On Decolonizing the Curriculum: Thoughts of a Black Pre-Service Teacher


  • Welly Françoise Elysabeth Minyangadou Ngokobi McGill University


The notion of “decolonizing the curriculum” is used in this inquiry to convey the dismantlement of inherited approaches to pedagogy. The ways in which we have been conditioned to learn (that is, our relationship with education) are part of the colonial heritage that has embedded our realms of becoming for generations since the first settlements. In this research project, and using the Currere Method, I detach myself from these inherited approaches to teaching and learning and put them into question. I first look back at my own experiences as a Black student in the French education system established on African soil. Then, I ponder on how I envision my own (current and future) classroom to look like based on my philosophy of education. The reflection that subsequently arises serves to bridge the gap between my own experiences as a student and how these experiences have translated into my philosophy of education and who I intend on becoming as a teacher. Finally, I close my Currere research with a recapitulation of my findings in each stage, how each one informed the other, and a memento. I share my most profound suggestions for my fellow pre-service teachers of color. My project is, in itself, an ode to all the students and educators who did not necessarily have the opportunity to voice their need for change at the individual level.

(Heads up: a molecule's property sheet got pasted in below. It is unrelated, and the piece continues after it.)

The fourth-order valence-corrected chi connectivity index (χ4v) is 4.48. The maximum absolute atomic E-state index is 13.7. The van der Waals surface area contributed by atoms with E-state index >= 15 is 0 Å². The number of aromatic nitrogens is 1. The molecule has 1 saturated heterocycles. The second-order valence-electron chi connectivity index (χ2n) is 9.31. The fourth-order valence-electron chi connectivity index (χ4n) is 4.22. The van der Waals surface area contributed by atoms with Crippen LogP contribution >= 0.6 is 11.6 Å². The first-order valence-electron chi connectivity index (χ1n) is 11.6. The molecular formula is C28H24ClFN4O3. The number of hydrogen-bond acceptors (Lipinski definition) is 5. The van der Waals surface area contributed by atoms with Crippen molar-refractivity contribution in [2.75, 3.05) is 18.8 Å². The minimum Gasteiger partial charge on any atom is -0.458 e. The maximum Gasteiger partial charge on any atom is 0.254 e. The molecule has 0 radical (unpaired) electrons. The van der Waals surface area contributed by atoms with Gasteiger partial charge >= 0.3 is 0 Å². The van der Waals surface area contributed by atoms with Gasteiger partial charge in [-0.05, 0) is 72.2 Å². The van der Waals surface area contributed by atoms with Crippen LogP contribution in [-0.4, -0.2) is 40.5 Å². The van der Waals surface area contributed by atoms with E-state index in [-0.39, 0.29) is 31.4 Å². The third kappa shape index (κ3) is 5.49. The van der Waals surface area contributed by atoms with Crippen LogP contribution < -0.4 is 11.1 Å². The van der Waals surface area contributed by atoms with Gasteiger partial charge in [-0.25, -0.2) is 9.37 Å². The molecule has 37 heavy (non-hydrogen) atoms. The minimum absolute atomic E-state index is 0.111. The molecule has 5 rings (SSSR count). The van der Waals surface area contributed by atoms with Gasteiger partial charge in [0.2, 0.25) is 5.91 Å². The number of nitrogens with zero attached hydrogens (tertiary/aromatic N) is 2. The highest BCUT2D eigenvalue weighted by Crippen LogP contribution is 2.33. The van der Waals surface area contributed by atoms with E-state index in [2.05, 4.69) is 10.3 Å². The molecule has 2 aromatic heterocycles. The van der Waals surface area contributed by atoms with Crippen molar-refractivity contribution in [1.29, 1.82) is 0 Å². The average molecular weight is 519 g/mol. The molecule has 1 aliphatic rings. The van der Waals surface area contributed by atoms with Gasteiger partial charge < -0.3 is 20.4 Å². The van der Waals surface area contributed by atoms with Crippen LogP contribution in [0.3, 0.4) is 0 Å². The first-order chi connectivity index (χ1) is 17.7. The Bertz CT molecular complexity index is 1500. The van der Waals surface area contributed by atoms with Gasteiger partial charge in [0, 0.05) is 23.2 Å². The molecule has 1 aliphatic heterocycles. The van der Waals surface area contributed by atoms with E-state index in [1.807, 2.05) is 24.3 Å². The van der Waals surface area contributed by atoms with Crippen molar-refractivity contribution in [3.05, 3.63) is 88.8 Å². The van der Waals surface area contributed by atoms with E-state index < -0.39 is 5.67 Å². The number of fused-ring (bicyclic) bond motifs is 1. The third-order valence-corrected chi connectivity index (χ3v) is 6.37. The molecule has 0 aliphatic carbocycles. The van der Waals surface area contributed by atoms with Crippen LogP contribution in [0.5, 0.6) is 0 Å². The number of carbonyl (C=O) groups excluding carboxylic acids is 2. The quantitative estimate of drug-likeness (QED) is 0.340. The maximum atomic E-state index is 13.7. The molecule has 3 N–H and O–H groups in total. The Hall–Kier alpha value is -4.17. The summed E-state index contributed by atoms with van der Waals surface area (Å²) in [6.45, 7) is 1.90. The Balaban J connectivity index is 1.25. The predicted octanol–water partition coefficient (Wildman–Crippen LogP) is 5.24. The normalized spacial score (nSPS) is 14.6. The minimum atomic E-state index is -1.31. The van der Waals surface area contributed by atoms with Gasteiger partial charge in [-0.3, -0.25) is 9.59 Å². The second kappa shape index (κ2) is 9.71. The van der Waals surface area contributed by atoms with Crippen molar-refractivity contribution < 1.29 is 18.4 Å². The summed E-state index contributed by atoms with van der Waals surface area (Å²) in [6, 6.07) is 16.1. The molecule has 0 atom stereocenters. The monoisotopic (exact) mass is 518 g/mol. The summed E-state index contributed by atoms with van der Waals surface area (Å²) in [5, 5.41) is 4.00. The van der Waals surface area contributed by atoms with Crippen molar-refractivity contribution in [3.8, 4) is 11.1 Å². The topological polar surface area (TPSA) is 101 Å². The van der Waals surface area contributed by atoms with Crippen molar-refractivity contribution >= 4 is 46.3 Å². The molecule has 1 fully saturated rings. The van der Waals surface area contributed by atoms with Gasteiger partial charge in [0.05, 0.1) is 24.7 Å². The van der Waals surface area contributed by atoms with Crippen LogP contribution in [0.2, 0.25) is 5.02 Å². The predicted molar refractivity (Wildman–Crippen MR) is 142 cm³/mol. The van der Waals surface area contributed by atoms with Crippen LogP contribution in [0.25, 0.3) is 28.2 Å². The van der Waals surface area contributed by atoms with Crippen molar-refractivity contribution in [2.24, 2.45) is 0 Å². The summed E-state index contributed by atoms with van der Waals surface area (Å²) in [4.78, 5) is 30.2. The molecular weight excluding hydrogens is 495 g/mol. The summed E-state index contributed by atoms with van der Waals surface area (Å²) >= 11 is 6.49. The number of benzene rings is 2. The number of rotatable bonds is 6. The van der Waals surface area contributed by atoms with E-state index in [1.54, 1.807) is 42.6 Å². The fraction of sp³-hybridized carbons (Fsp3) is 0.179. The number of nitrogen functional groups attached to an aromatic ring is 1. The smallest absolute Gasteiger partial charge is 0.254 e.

Keywords: decolonization, Critical Race Theory, pedagogy, curriculum, inclusive pedagogy, reflexive teaching, Funds of Knowledge, Funds of Identity